Dr. Deihl Explains ‘THE FLOATING LIONS’

By Curt Harler

Sometimes, small things grow into big deals. Such was the case for Dr. Ned C. Deihl, director emeritus of the Penn State Blue Band. Without Ned Deihl, for example, the Penn State Blue Band would not have its trademark “Floating Lions” presentation. He created it for a pregame show in 1965 and it remains nearly identical in execution (although not in number of marchers) today. It was first performed on November 20, 1965, at an away game versus Pitt.

Just how does one come up with an iconic idea like that? The key, it seems, is having little toy figurines to play with and a kitchen table to serve as a field.

“I’d seen the lighted ticker and floating announcement sign at Times Square in New York,” he recalls of his inspiration. “That is what I had in mind.”

Blue Band Director Jim Dunlop had put him in charge of developing a new pre-game routine and gave him free rein. Ned was determined to get away from the low-key East Coast band look and do something big, something spectacular. At the time, the Blue Band marched out in a block playing a classic march – not even a school song.

Originally, the Floating Lions pulled out of the end zone. “It only went one way and was not too effective,” he says. “Coming from midfield with contrary motion was much more dramatic.” Ned had no computers to help him with the design. In fact, throughout his career, he never designed a drill on a computer although his assistants did. 

“I put little figurines on the kitchen table and then had to finagle to match the marching to the music,” he explains.

As the years went by, Ned spent many more hours redesigning the drill for larger and larger bands. But its essence is unchanged.

“The Blue Band is so large now we probably can spell out ‘Nittany Lions’,” he chuckles. “Maybe that’s something the Alumni Blue Band can put together with an hour or two practice!”

It was in July 1976 that Dr. Deihl became only the fourth director ever of the Blue Band (preceded by Tommy Thompson, Hum Fishburn and Jim Dunlop). Dr. Deihl stepped up after Dr. Dunlop died of a heart attack in 1975 at age 64 while at a band camp in Salt Lake City. After a short stint as acting director, Ned became director.

“The first game after Jim Dunlop died was something,” he recalls. The directorship became the gem in a long music career.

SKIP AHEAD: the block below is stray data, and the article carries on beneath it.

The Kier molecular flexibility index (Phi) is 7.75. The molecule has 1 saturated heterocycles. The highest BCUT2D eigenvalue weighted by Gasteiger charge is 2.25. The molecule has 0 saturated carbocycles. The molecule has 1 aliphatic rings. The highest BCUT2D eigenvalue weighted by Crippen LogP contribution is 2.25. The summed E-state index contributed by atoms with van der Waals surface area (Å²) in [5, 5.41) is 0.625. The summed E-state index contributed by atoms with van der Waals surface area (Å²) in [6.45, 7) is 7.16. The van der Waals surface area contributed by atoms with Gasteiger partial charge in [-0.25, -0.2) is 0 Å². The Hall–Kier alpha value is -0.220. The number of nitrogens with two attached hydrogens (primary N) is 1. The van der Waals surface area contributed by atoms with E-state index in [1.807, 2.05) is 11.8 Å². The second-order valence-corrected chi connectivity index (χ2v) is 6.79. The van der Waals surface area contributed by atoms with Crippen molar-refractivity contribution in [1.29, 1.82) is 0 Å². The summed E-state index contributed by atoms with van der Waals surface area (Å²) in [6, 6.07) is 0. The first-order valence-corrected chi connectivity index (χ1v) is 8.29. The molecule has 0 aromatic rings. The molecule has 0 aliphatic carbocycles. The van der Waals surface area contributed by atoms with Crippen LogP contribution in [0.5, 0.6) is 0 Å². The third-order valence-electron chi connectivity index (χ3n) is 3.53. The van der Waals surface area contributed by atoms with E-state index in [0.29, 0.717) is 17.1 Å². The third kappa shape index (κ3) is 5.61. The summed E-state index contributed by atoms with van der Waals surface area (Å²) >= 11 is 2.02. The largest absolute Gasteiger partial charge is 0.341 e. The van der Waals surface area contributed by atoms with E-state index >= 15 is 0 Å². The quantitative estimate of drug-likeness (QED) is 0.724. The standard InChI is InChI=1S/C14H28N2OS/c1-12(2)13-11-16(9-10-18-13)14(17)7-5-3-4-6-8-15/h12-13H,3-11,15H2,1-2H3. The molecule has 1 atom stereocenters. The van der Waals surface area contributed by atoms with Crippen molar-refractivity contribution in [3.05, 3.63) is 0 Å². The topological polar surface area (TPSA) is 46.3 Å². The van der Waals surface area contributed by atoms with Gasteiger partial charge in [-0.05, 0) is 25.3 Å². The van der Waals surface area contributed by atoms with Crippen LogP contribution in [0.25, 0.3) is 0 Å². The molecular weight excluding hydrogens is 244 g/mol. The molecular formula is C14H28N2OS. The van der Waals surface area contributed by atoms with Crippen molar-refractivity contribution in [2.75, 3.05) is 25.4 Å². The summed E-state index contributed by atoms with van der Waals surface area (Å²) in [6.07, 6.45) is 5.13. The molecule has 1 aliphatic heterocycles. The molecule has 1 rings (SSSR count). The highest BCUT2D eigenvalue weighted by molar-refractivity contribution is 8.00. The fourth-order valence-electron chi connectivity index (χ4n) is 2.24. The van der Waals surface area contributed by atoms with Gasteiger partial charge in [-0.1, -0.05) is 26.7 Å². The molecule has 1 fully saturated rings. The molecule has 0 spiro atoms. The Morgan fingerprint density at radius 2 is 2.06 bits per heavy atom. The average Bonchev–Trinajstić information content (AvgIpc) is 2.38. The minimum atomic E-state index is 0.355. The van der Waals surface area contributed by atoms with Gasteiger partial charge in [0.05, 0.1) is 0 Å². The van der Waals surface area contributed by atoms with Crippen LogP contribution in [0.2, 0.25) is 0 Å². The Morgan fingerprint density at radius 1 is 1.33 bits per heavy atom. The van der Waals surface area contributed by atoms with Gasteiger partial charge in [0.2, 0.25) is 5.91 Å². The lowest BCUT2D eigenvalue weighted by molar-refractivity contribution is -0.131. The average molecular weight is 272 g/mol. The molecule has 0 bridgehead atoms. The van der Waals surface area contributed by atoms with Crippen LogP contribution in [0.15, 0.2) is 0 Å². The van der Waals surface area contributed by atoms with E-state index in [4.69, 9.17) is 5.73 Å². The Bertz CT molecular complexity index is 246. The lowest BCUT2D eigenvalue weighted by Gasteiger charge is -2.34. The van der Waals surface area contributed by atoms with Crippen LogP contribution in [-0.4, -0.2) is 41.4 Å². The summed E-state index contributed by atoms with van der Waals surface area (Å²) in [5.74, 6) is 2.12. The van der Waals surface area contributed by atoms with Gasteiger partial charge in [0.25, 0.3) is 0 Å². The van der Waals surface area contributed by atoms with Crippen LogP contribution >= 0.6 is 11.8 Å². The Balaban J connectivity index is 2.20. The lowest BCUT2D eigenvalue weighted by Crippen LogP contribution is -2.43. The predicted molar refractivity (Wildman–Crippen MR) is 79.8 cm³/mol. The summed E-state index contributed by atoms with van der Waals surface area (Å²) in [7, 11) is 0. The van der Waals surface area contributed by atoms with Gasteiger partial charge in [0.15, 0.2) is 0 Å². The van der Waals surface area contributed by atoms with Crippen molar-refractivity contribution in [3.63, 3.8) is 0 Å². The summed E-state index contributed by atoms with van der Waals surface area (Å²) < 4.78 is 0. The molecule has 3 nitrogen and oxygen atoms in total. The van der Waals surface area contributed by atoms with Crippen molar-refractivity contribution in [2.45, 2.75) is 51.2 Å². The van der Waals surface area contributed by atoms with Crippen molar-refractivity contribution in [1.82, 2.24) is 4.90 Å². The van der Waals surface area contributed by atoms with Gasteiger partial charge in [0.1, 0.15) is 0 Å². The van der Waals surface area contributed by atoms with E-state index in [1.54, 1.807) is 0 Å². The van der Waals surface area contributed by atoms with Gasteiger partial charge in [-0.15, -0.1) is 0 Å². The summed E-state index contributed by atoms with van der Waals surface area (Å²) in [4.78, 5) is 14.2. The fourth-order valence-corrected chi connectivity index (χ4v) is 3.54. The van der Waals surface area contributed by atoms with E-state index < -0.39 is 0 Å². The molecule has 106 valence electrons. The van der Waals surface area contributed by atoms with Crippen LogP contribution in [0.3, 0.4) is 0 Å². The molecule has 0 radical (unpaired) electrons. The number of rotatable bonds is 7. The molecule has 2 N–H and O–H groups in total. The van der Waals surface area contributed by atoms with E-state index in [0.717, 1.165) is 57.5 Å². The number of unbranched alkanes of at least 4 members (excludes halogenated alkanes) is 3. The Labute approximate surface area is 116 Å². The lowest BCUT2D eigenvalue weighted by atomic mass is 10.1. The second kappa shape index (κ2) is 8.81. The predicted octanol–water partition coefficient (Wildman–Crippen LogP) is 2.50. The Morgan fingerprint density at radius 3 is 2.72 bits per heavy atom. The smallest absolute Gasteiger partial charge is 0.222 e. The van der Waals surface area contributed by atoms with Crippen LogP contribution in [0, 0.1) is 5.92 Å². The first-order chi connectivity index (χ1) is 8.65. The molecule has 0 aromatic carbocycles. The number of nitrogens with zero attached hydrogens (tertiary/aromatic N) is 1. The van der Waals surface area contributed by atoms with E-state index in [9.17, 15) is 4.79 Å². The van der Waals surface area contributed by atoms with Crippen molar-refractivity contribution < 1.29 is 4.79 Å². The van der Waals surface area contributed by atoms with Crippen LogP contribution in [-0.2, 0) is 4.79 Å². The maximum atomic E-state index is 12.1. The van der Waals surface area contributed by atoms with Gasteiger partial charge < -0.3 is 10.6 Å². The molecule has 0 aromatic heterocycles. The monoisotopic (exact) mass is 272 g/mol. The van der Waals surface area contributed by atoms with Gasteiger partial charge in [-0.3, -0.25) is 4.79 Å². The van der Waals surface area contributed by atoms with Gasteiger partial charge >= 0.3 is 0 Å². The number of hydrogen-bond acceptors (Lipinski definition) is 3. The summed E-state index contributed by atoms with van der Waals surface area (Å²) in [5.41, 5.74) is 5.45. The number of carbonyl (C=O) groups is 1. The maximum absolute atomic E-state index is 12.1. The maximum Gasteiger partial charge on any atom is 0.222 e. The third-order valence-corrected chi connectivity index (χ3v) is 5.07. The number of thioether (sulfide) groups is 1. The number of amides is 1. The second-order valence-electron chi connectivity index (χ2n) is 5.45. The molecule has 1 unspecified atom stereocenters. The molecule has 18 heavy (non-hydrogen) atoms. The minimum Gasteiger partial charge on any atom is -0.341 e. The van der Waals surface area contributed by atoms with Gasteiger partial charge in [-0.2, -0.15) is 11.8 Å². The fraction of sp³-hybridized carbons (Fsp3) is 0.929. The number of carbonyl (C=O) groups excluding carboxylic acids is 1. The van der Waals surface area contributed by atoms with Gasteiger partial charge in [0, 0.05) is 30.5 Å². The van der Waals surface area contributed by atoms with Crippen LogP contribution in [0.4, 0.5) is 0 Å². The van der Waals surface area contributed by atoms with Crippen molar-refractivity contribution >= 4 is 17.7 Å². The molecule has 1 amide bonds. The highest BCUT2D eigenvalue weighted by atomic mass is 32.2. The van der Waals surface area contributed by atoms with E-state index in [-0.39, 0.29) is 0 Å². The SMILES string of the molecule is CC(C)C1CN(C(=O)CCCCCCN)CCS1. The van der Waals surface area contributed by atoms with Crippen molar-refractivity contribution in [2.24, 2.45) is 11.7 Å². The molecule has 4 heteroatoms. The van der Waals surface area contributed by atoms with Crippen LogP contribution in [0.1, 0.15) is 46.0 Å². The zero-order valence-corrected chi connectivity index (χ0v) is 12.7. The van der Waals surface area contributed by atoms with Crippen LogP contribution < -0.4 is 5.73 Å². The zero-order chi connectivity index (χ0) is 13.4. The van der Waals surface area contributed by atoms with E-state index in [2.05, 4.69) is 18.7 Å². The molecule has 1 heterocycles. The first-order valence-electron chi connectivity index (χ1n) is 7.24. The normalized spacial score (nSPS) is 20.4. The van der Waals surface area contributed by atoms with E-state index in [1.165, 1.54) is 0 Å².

sculpture in ORBBBBname plate on statue

Dr. Deihl grew up near Mansfield, Ohio where his high school band was such small potatoes that they did not always have a band director. He started conducting and was permanently bitten by the music bug. Although he started his college career at the prestigious Miami University of Ohio, he soon switched to Indiana University in Bloomington where the music program was much stronger. He earned his degree, taught music for a bit and was drafted into the Army where he played clarinet and led the 9th Division band and choir. At that point, he knew he needed more academic credentials and went to the University of Michigan for a master’s degree in music under William Revelli. In a way, his early academic path presaged Penn State’s joining the Big Ten. Deihl saw himself as a short-timer at Penn State…get a Ph.D. and move on. When he earned his doctorate in 1962, Dr. Dunlop offered him a post as an assistant director based in part on his Big Ten experience. 

Whether you were in the band in the 1960s or last year, you can be grateful for another one of Ned’s innovations: charts. In years past, drills were tacked up on a wall and all musicians had to write down their positions for each number. He started making charts for everyone (this was well before the current era of computerized layouts). 

On the other hand, you have Dr. Deihl to thank for adding a strong emphasis on marching to the Blue Band’s requirement for musicianship. You can thank (or blame!) him for bringing the high-stepping “chair step” to the Blue Band. One’s thighs ache just thinking about it. He replaced 6-to-5 marching and instituted the 8-to-5 protocol partly because it better matches 4/4 music but mainly for the look.

Not all upperclassmen (and it was all men then) liked the changes. But he stuck to his guns. “It was pretty vigorous,” he says of the early days of fast, high-stepping. “Today’s Band still picks up their knees – just not as high. But the key is getting the knee high enough to point the toes.”

Ned increased the size of the Blue Band as Beaver Stadium grew. A bigger band is more capable of filling an ever-larger stadium with sound.

Dr Deihl waving to thank alums
Dr. Deihl acknowledges the fantastic fundraising of alums for the Deihl Scholarship by Lori Bowers Uhazie and Dave Uhazie

It will be difficult for many alums to believe that Dr. Deihl retired in 1996 – nearly a quarter of a century ago. While he rarely attends football games, he has been back to lead the Alumni Band at Homecoming without fail. Among his other honors are being named to the American Bandmasters’ Association (ABA), membership in Phi Mu Alpha and Pi Kappa Lambda, and the Citation of Excellence from the ABA. He has been a guest conductor at many events, perhaps topped by his stepping up for the U.S. Army Band as guest conductor.

Ned and his wife Janet are working on their 60th year of marriage. Her happiest days just may be those several when he is off on the golf course. Recent personal highlights include watching his grand-daughter Danielle Deihl march these past four years with the Blue Band. He’s looking forward to having his grandson Derek Deihl make the band this year on sax.



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